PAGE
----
Introduce yourself to others at Dhamma Wheel.
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Postby sukhamanveti » Mon Mar 09, 2009 4:51 am

Hello. :smile:

I posted a few times at E-Sangha and then came across this forum by accident. I am a lay follower of the Buddha, living in Illinois in the U.S. At this time I am studying and practicing Theravada on my own. I am grateful for a forum like this.

One of the things that drew me to Theravada is that a surprising number of the core teachings are truths that anyone can observe right now: All compounded/ conditioned things are impermanent. They are subject to change. Whatever arises ceases. All compounded/ conditioned things are unsatisfactory (dukkha) in that temporary, finite things do not bring ultimate fulfillment, do not consistently conform to our wishes, and cause us pain if we cling to them when they cease. All things are not an independently-existing, immutable Self. Craving and attachment cause pain. Ill will is a form of suffering. Suffering and happiness arise in dependence upon causes and conditions. And so on…

I love the emphasis on verification in Theravada: that the Dhamma invites us to come and see (ehipassiko) for ourselves, that we can, in principle at least, come to know and see the truth of the full range of the original teachings directly by experience, that the Buddha challenged the monks to investigate him to see if he had really eradicated the defilements within his mind (MN 47), etc.

I look forward to conversing with you all.

Best regards.


P.S.: For those who don’t know: My username, sukhamanveti, is a quotation from verse 2 of the Pali Dhammapada: “happiness follows.” (“If one speaks or acts with a pure mind, happiness follows like a shadow never departing.”)
Sīlaṃ balaṃ appaṭimaṃ.
Sīlaṃ āvudhamuttamaṃ.
Sīlamābharaṇaṃ seṭṭhaṃ.
Sīlaṃ kavacamabbhutaṃ.

Virtue is a matchless power.
Virtue is the greatest weapon.
Virtue is the best adornment.
Virtue is a wonderful armor.

Theragatha 614

Sabbapāpassa akaraṇaṃ,
kusalassa upasampadā,
etaṃ buddhāna sāsanaṃ.

Refraining from all wrong-doing,
Undertaking the good,
Purifying the mind,
This is the teaching of the buddhas.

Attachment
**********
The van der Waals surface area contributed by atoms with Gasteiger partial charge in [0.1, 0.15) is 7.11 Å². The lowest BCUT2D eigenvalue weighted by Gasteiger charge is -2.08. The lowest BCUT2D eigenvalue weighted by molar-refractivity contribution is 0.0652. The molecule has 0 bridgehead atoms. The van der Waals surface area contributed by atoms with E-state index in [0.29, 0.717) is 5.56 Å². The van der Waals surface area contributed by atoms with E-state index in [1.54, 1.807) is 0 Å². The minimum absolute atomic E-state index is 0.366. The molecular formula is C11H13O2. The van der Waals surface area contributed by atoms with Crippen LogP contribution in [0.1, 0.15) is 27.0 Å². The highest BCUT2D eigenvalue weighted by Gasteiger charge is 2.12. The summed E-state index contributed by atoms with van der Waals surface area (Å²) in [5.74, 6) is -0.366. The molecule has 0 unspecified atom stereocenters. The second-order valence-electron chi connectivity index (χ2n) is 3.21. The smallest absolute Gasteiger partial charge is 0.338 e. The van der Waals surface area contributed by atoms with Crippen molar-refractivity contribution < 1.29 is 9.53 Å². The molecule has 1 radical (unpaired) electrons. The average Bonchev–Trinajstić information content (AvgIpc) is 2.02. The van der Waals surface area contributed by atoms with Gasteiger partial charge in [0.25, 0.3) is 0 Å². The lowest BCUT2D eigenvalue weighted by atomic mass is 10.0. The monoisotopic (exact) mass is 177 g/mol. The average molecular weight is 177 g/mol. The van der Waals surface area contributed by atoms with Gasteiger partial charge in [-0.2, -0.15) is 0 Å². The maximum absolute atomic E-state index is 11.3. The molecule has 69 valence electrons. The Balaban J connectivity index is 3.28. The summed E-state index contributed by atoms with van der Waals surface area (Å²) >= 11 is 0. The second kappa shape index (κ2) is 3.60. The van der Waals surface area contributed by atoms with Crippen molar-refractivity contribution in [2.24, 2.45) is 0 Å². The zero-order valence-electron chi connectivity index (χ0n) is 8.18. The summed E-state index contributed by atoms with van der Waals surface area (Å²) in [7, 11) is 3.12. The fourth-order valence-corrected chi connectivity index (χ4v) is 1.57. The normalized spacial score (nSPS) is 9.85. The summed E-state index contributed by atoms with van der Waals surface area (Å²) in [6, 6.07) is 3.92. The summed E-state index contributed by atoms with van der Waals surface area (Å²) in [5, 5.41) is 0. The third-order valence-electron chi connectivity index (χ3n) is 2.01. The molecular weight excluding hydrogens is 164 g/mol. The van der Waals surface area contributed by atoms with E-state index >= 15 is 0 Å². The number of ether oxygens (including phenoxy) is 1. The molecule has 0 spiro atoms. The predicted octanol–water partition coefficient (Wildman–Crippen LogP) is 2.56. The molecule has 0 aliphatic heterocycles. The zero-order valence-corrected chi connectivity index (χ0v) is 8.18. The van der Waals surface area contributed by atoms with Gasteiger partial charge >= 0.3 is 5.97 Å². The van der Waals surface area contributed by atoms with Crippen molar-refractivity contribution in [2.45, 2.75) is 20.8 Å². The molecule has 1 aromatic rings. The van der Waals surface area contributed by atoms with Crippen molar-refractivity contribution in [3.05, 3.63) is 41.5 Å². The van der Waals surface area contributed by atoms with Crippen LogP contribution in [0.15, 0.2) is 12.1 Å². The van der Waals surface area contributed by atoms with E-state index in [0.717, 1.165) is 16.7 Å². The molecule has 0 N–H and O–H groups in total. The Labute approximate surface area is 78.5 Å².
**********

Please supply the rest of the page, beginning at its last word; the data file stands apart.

Dhammapada v. 183/14.5

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Re: Greetings

Postby tiltbillings » Mon Mar 09, 2009 4:57 am


This being is bound to samsara, kamma is his means for going beyond. -- SN I, 38.

“Of course it is happening inside your head, Harry, but why on earth should that mean that it is not real?” HPatDH p.723

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Paul Davy
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Re: Greetings

Postby Paul Davy » Mon Mar 09, 2009 4:59 am

Greetings and welcome to Dhamma Wheel.

Retro. :)
What is the final conviction that comes when radical attention is razor-edge sharp? That the object of the mind is mind-made (manomaya). (Ven. Ñāṇananda)

Having understood name-and-form, which is a product of prolificity,
And which is the root of all malady within and without,
He is released from bondage to the root of all maladies,
That Such-like-one is truly known as 'the one who has understood'.
(Snp 3.6)

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Re: Greetings

Postby Dhammanando » Mon Mar 09, 2009 6:48 am

Hi Ed,

Welcome. I'm glad you found us. :smile:

Best wishes,
Dhammanando Bhikkhu
    Yathā bubbuḷakaṃ passe, yathā passe marīcikaṃ,
    Evaṃ lokaṃ avekkhantaṃ, maccurājā na passati.

    One should see it as a bubble;
    One should see it as a mirage.
    Who regards the world thus
    The King of Death sees him not.
    (Dhammapada 170)

    ผู้ที่มองเห็นโลก ว่าไม่จีรังและหาสาระอะไรมิได้
    คนเช่นนี้พญามารย่อมตามหาไม่พบ ฯ
    (ธรรมบท ๑๗๐)

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Re: Greetings

Postby phil » Mon Mar 09, 2009 11:52 am

Hi Ed

Welcome aboard.

May we all develop our minds so that we are followed by that shadow you refer to rather than being churned through the mud forever and ever like that wheel in the accompanying verse! tato nam dukkham anvheti/ cakkam va vahato puddam (that's a rough transcription from memory, anyone looking for correct Pali in it beware! :smile:


Kammalakkhano , bhikkhave, bālo, kammalakkhano pandito, apadānasobhanī paññāti
(The fool is characterized by his/her actions/the wise one is characterized by his/her actions/Wisdom shines forth in behaviour.)
(AN 3.2 Lakkhana Sutta)

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Re: Greetings

Postby Cittasanto » Mon Mar 09, 2009 1:56 pm

“Mendicants, these two [types of persons] defame the Tathāgata.
(The mendicants asked) What are the two [types of persons]?
(The Lord Buddha responded) The malicious, or the inwardly angry, and the one with (blind) faith or the one who holds things incorrectly.
Mendicants, these two [types of persons] defame the Tathāgata.”
Blog, Suttas, Aj Chah, Facebook.
"Others will misconstrue reality based on personal perspectives, firmly holding onto and not easily discarding them; We shall not misconstrue reality due to our personal perspectives, nor firmly holding them, but easily discarded."

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Re: Greetings

Postby thornbush » Mon Mar 09, 2009 2:17 pm


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Rui Sousa
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Re: Greetings

Postby Rui Sousa » Mon Mar 09, 2009 2:35 pm

Welcome !
With Metta

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